Squier Vintage Modified '72 Telecaster Thinline

Lightweight body, heavyweight tones

  • £406
  • €490
  • $499
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Our Verdict

We can't fault the Thinline. Its price tag is seriously competitive, and considering the guitar's attention to detail and expensive-sounding tones, we implore you to give it a go.

Pros

  • Fender Thinline tones at a Squier price. Nice attention to detail on the build.

Cons

  • Not much.

For a lot of players, 1972 was the year the Telecaster Thinline grew up; the model was originally introduced to bring down the weight of the Tele, following a shortage of Fender's go-to light ash bodies, but the addition of two Fender Wide Range pickups transformed it into its own entity.

"Cleans from the neck and middle positions are punchy and persuasive"

Squier has now seen fit to introduce the '72 to its own range, and it looks the business, with white pearloid scratchplate, finely carved f-hole and Fender- embossed humbuckers.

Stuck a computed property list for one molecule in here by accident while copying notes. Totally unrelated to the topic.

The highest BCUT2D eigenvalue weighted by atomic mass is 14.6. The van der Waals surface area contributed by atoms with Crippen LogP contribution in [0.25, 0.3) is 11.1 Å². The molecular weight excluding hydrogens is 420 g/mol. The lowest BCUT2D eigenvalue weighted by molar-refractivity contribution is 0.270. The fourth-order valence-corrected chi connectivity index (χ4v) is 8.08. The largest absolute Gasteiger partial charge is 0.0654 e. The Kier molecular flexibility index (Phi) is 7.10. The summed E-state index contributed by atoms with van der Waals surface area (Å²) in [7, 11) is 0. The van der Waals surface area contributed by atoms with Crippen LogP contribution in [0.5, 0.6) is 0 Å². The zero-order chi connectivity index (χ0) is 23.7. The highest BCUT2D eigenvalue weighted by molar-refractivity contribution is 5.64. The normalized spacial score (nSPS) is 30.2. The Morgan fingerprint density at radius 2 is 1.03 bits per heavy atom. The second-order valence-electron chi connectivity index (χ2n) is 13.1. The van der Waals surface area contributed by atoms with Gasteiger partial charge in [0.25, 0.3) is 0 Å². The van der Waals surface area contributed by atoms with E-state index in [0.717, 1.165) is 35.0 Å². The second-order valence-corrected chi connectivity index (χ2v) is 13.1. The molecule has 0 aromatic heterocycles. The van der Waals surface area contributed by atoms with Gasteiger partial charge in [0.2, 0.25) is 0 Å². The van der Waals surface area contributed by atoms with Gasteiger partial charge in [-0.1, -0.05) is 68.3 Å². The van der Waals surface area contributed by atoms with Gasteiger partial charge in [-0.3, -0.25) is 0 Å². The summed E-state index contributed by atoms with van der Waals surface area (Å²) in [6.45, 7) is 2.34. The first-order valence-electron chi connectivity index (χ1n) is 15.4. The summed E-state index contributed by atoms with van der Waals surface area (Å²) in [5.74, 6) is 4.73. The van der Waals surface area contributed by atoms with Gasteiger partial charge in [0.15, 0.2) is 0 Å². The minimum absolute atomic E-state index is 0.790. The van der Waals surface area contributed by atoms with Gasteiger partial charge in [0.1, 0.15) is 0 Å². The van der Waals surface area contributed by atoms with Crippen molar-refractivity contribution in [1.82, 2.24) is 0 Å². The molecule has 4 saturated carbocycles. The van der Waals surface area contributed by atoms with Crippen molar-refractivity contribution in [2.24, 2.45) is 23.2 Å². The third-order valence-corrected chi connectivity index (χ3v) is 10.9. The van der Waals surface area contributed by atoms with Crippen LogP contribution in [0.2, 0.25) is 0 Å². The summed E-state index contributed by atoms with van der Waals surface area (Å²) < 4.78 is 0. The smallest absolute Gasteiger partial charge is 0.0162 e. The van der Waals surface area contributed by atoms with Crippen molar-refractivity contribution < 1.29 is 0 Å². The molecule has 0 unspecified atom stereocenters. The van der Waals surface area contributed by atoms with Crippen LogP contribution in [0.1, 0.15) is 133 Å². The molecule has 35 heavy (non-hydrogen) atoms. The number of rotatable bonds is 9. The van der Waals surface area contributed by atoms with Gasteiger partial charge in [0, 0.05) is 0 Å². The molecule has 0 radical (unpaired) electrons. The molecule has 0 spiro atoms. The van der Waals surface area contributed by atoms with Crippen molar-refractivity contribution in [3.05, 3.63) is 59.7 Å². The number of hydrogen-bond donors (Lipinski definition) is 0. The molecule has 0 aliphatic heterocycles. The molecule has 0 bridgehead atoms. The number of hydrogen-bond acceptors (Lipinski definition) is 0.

While you'll find the gloss-finished modern C neck across much of Squier's range, you're unlikely to find tones quite like the Thinline's anywhere else, certainly at this price.

Cleans from the neck and middle positions are punchy and persuasive, not dissimilar to fat P-90-ish single coils, but flicking over to the bridge humbucker yields a burly, resonant voice that screams for big open chords and an overdriven valve amp.

Whichever pickup position it's in, there's an open, slightly hazy midrange, which makes the Thinline just at home with fingerpicking as it is with big distorted powerchords - indie and alt-rock players will find plenty to like here.